5) Was your first book self or traditionally published, and how did you go about making that decision?

Angel was self-published. I always wanted to self-publish, and intended that the whole time I was writing it. I was encouraged to seek a publisher, and did submit to half a dozen small publishing companies. Angel was being considered by one when I had an offer from a fellow writer, who was setting up an author co-operative, whereby several writers would publish under one imprint and we would pool resources, advice, and help each other with publicity etc, but keep our own profits. It seemed the ideal solution to me, so that's what happened. The situation with Fabrian Books has evolved since then, and continues to do so. We're now going in a different direction, so that will be interesting. I've also had a pocket novel published by People's Friend, and that's due to be published in large print by Ulverscroft in April, so it's been a nice balance.    

6) Do you have any tips for other first time authors?

Write! Just keep writing, even when you want to give up. Get support and take as much advice as you can get from people who know. If you write romance, join the RNA's New Writers' Scheme. The joining fee is worth it for the critique alone. Writing is lonely, so make friends online with other writers. There's a massive writing community on Facebook and Twitter, and it's very welcoming. Read how-to books. Don't be in a rush to get published. Most of all, though, just keep going. If you really want to write, you will.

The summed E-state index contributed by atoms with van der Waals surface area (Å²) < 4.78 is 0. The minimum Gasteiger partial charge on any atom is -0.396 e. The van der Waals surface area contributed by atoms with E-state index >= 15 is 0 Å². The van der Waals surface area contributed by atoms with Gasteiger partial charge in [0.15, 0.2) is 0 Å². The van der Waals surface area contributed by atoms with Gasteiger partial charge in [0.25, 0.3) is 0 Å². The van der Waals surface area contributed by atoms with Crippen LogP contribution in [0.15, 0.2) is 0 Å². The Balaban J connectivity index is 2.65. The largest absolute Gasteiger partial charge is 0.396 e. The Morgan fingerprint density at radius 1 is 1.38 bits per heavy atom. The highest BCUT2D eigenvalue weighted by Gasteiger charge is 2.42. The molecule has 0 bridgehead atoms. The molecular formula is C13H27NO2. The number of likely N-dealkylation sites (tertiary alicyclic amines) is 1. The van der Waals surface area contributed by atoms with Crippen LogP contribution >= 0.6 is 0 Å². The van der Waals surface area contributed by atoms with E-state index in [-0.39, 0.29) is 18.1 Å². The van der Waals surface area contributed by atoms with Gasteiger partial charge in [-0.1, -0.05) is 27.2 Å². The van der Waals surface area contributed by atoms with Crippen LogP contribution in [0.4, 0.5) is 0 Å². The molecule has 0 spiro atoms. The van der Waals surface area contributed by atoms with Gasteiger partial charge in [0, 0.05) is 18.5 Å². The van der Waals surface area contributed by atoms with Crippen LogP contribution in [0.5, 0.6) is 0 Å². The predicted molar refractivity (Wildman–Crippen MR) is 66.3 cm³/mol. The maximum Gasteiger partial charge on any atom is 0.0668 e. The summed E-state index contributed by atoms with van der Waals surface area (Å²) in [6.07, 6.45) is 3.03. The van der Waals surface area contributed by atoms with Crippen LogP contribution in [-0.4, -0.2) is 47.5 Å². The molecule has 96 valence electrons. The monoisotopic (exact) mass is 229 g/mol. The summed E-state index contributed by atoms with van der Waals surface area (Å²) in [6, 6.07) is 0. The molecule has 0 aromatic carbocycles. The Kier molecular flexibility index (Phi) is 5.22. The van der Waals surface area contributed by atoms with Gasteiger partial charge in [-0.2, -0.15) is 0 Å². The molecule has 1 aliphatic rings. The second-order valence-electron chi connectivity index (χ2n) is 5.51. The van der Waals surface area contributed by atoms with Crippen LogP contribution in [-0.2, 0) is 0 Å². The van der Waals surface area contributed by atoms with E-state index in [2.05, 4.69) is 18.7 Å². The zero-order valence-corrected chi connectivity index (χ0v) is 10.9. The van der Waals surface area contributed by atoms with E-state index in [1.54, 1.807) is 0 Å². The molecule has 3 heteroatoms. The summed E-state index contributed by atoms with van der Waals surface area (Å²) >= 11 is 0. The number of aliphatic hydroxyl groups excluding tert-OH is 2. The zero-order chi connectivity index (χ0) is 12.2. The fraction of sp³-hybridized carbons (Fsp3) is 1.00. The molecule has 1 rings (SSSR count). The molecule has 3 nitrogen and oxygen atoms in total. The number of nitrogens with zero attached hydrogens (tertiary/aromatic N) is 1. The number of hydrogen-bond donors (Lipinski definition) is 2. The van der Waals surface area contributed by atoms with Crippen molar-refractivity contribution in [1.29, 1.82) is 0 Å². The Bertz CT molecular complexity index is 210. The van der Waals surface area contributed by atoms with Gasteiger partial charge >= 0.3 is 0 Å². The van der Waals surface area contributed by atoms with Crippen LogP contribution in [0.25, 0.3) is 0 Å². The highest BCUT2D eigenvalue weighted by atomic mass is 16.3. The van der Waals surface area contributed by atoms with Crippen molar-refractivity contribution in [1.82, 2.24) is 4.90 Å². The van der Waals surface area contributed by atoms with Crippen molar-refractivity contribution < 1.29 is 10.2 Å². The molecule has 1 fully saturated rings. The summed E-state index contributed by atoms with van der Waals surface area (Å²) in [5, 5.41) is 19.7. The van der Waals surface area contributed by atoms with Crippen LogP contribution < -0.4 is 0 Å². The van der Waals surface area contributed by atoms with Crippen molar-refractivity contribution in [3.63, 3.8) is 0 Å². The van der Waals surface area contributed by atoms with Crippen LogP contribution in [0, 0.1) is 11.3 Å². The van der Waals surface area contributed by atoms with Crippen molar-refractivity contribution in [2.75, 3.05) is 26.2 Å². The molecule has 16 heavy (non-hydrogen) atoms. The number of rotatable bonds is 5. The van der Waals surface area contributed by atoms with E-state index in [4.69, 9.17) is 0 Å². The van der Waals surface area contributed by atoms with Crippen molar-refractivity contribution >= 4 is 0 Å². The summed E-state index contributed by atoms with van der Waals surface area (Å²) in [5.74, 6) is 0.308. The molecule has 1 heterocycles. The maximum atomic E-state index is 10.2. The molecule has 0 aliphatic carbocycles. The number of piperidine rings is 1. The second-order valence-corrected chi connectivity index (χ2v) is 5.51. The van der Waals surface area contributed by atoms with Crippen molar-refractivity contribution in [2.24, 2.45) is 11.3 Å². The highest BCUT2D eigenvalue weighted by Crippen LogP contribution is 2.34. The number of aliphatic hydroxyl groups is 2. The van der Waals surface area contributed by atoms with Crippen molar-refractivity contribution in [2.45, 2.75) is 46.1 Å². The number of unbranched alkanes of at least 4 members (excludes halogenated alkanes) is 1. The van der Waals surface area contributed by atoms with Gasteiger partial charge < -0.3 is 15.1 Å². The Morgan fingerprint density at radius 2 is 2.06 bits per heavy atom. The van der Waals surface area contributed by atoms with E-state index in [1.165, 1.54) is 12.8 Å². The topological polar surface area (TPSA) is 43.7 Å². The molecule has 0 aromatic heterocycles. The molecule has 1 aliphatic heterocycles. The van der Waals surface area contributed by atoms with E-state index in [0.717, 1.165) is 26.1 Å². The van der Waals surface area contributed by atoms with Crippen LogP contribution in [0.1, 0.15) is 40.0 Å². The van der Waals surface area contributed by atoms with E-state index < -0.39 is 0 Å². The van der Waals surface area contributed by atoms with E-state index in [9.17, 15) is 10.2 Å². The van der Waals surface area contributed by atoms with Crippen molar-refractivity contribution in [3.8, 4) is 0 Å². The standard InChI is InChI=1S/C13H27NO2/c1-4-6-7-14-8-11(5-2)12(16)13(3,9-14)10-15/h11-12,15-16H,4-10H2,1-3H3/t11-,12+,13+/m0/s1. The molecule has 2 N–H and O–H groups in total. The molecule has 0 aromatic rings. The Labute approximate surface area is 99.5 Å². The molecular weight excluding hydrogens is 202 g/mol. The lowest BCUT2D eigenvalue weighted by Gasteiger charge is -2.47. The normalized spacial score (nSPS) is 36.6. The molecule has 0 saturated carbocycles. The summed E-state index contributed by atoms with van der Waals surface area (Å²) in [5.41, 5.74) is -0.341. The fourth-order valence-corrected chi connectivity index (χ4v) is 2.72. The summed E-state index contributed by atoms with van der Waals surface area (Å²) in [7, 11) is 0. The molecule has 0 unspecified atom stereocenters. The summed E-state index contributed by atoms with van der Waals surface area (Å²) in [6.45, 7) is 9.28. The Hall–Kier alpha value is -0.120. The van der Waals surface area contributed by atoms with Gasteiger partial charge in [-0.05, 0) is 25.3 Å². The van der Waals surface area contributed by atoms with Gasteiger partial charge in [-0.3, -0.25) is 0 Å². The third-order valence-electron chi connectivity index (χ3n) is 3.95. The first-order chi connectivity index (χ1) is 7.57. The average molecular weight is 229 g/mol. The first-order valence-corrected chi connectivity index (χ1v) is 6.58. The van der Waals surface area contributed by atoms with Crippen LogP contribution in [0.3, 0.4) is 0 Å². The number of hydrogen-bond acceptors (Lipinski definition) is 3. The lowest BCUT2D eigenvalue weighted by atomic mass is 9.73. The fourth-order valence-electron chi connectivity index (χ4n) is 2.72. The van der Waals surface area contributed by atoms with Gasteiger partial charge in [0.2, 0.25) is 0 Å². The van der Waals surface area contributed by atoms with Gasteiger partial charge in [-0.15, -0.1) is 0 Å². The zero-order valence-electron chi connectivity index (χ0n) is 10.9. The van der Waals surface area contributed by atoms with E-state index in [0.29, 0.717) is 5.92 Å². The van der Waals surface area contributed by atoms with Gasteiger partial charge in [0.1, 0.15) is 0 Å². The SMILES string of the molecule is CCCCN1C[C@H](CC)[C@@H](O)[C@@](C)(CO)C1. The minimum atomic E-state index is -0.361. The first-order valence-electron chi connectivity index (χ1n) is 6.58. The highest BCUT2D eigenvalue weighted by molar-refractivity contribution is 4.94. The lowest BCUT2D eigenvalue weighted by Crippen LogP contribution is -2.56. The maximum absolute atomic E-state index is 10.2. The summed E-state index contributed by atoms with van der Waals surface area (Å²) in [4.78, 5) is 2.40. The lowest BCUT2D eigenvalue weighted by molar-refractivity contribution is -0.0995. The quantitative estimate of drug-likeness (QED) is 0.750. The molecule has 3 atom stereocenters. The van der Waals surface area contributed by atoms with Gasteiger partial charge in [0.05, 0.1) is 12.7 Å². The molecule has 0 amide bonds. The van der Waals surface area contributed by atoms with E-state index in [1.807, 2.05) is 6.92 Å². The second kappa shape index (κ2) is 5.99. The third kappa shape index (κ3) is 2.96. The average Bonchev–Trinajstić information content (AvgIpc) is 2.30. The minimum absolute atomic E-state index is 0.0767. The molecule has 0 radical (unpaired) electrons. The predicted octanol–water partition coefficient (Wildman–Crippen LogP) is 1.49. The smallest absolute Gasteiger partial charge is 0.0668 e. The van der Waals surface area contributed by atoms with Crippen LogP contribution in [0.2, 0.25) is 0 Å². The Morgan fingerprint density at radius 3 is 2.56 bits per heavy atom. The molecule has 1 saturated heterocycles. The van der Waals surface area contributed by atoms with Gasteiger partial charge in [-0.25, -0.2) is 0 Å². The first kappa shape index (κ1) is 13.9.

Tell us about your first…

7) Book you bought

I can't remember the first book I bought, though it was probably a pony book from WH Smith. I can remember the first book I was ever given, though. It was Noddy by Enid Blyton, and I still remember the wonder I felt when I unwrapped the present and held that book in my hands.

8) Memory

Looking out of the dining room window into the garden and feeling sad. It was my third birthday. I can't remember why I was feeling sad. I just remember that feeling, and watching the rain pouring down.

9) Person you fell in love with

Probably Jimmy Osmond when I was nine years old!

10) Holiday you went on

Primrose Valley on the North Yorkshire coast. A whole crowd of us went—Mum, Dad, me, my sister, possibly my brother (though I'm not sure if he was born then), Nanna, Grandad, auntie, great-aunties and great-uncles, and half-cousins. We stayed in caravans or bungalows, and we'd walk along the beach to Filey each night for fish and chips, and my Nanna and great-aunt took me and my sister winkle picking on Filey Brigg. Dad got sick eating too many winkles! Happy days.